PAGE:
"That doesn't look good." What a stupid thing to say, she chided herself, and waited for him to pile on with some criticism of his own. She was well accustomed to that, and she braced herself for the shot.

Instead, he glanced up at her with the kind of amused look he might have used with a curious child. "Yeah, I was thinking the same thing."

"I wasn't trying to be funny."

"I don't doubt it." He started to say something else but apparently thought better of it and focused back on the damaged pieces.

Her reflexive response was to demand what he meant by that, but she managed to stop herself. It was too early in the day for a battle of wills, and considering how her morning had gone so far, she'd probably come out on the losing end. Besides, he was clearly going out of his way to help her, and she didn't want him to think she was ungrateful. So she swallowed her sharp words and asked, "Will it be hard to fix?"

"Nah. Couple days, tops." Standing, he brushed his hands off and rested them on his hips. "Like I said, I'll take care of it, no charge."

She was sorely tempted to take him up on his offer. A month ago, she'd have accepted without a second thought, allowing someone else to step in and make her life easier. But in the interest of taking responsibility for herself, she didn't feel right about doing that anymore.

"I can't let you do that," she countered in a firm but polite voice. "It's not your fault I was paying more attention to the scenery than the road."

"Yeah, I could see how that'd happen. It's real pretty out here."

Male admiration twinkled in his eyes, and she narrowed her own in disgust. "Let's get one thing straight right now, country boy."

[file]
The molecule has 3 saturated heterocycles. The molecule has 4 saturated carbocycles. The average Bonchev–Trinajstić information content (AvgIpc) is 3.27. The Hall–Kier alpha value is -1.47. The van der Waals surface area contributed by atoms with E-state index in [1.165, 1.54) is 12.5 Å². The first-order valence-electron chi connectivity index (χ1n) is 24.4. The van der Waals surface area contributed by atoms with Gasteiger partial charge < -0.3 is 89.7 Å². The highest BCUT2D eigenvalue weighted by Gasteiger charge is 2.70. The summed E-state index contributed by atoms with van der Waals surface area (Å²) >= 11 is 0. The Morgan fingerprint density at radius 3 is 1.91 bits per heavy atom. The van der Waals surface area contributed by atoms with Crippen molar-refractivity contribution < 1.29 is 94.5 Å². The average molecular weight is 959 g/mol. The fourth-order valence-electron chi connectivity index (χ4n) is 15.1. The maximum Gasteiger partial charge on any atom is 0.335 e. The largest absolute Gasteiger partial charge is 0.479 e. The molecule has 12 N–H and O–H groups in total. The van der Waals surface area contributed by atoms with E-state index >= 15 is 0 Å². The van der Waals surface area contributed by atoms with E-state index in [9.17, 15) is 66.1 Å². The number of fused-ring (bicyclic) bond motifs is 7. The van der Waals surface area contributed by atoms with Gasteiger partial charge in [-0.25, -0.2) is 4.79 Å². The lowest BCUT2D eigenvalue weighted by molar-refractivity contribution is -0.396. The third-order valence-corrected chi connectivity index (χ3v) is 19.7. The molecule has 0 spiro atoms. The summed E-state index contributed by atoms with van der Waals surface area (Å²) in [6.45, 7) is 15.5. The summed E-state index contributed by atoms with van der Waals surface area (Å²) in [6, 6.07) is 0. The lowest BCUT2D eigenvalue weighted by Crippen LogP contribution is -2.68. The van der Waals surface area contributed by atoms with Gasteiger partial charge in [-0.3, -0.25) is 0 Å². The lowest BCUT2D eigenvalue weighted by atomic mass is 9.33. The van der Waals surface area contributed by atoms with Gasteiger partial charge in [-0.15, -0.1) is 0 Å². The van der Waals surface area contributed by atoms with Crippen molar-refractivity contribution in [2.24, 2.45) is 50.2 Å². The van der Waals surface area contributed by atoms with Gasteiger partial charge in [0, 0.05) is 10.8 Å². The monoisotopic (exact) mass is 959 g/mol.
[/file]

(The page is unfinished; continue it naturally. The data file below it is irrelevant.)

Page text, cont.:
"Okay."

The casual way he said it made it clear her warning had no impact on him at all. Unlike other guys, who backed up a step when she blasted them with her don't-mess-with-me glare. At five-three, she didn't physically intimidate anyone over the age of ten, so that look was her only option when she wanted to make a point. Either he was braver than most people she knew, or more foolish. Whatever the case, she wasn't thrilled to lose the one advantage she'd ever been able to cultivate.

Summoning her iciest tone, she said, "I'm here to help out at the mill while Chelsea's on maternity leave. Period, end of story. Whatever you're selling, I'm not buying. Got it?"

"Got it." Punctuating his reply with a quick nod, he moved out to a more respectable distance. "Can I ask you a question, though?"

"Sure."

"What's with the attitude? All I did was give you a compliment, and you act like I'm trying to work you over."

"In my experience, when a man tells a woman how pretty she is, he's expecting it to get him somewhere."

"Well, now, don't I feel silly?" Heath drawled with a mischievous grin. "I was just lookin' for a smile."

Despite her best efforts to control it, she felt one tugging at the corner of her mouth, threatening to upend her disapproving frown. After a few seconds, she gave in and let it come through. Unfortunately, that seemed to encourage him, and his face broke into a victorious grin. "There it is. That wasn't so hard, was it?"

Tess opened her mouth for a sharp retort then decided there was no point. She had reacted to him as if he was a leering stranger on the street. When she replayed her stern warning in her head, she felt her face heating with embarrassment. He might be a little too suave for her liking, but Heath wasn't dangerous.

"No, it wasn't." Realizing that wasn't enough, she went on. "I apologize for being so rude. I guess I'm still wiped out from my trip, and for a West Coast girl like me it's four o'clock in the morning."

"Yeah, that trip east is a real killer. I worked in Alaska for a while, and it took me a week to recover from the flight home."

"What did you do in Alaska?" she blurted before remembering that she was late for work and should keep their conversation short and sweet. Then again, a few more minutes probably wouldn't make much difference one way or the other. "I've never been there, but from all the Travel Channel shows I've watched, it looks like a fascinating place to live."